There is usually no dispute over who is the child’s biological mother however who is deemed the father is often disputed. If the parents are married at the time of conception, then the child is presumed to be a child of this marriage and it takes an affirmative ruling to rebut the presumption. If the parents are not married, then there is no presumption of who is the biological or legal father hence the unmarried biological father has no inherent rights to custody or visitation unless/until a court makes such a ruling. Again, this would be accomplished in the paternity action.
When unmarried people have children together and seek court orders regarding child custody, visitation, child support and any other child related matters, then the court action in family court is called a paternity case and starts with the filing of a Complaint to Establish Parental Relationship. This kind of a case ends with a judgment identifying the legal mother and the legal father of the child and, as well, child support orders, child care, health insurance, etc.
If the father is present at the birth of the baby and signs a document at the hospital called a Voluntary Declaration of Paternity, then that father (even if he is not the biological father) has just signed to be forever legally bound to provide financial support for that child. So, a warning to all: If you are not the father of the baby, you should not sign that document at the hospital. To undo that legal obligation is very difficult if at all possible especially if you proceed to parent that child for a period of two (2) years after birth. In that instance, even if you are later found not to be the biological father and even if the mother lied to you about the baby being your baby, you will still have to support that child. In this instance you will be deemed the ‘presumed father’ even though you are not the biological father.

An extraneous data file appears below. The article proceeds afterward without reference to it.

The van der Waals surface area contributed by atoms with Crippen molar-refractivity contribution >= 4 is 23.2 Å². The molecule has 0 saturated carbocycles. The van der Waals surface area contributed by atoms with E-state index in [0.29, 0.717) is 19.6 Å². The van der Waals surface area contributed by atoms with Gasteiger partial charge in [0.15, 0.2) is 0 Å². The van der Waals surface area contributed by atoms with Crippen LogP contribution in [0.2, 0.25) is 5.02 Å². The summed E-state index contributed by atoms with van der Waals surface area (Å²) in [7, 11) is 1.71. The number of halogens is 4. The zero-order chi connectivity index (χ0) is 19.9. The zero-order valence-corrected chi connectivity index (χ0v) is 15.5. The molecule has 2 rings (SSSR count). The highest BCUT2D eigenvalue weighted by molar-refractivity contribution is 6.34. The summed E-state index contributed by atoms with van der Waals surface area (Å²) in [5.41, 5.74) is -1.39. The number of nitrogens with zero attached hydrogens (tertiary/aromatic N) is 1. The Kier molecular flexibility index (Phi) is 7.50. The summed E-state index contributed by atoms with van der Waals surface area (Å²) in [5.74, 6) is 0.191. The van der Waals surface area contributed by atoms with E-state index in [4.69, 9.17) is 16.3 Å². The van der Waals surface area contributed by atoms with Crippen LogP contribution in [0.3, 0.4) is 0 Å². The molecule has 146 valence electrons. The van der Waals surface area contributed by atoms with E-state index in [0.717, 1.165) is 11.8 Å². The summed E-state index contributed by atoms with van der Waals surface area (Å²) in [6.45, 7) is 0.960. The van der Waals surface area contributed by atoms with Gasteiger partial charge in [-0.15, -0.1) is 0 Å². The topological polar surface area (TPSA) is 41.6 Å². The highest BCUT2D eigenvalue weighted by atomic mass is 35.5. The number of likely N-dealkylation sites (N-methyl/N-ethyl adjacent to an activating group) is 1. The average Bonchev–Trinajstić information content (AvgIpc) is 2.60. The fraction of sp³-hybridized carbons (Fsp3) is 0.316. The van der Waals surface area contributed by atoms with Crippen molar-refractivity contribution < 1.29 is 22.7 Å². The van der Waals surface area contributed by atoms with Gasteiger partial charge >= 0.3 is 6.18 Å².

Often after the baby comes home, the mother decides to move in with her parents and does not want to live with the baby’s father. The father in this instance cannot force any visitation with the baby unless or until the father files his paternity claim in the family court and goes through the process and gets custody and visitation orders. Just as often after the baby comes home, the father decides he wants nothing to do with this event and leaves the mother with no child support contribution whatsoever. In this case, mother can go to Department of Child Support Services with her signed Voluntary Declaration of Paternity and seek enforcement of father’s child support obligation. Or she can file a paternity action to force not only the issue of child support, but also custody and visitation issues as well.
The most common problem is that the unwed parents are sharing the child and then there is some argument between them. Often then the mother refuses any more access to the child or the father refuses to return the child to the mother. Now the parents are engaged in a difficult custody tug of war and the baby is in the middle, suffering at the loss of time with either or both parents.
The perimeters to determine child custody and visitation are the same as that discussed under Child Custody andChild Visitation. The perimeters for determining the correct child support amount is the same as discussed under Child Support. The family court in a paternity action does NOT have the power to divide assets and debts of non married parties however the court can order such a division if the parties so stipulate.
Other child related issues to be handled in your paternity case include health insurance, therapy, transportation for visitation, costs of transportation for visitation, child care and child care costs, and any other issues pertaining to the health, education and welfare of the child.
If you need an experienced family law attorney or divorce attorney to assist you with your paternity matter and you live in or are located in Riverside County then call CATHERINE A. VINCENT, Attorney at Law today for a free phone consultation!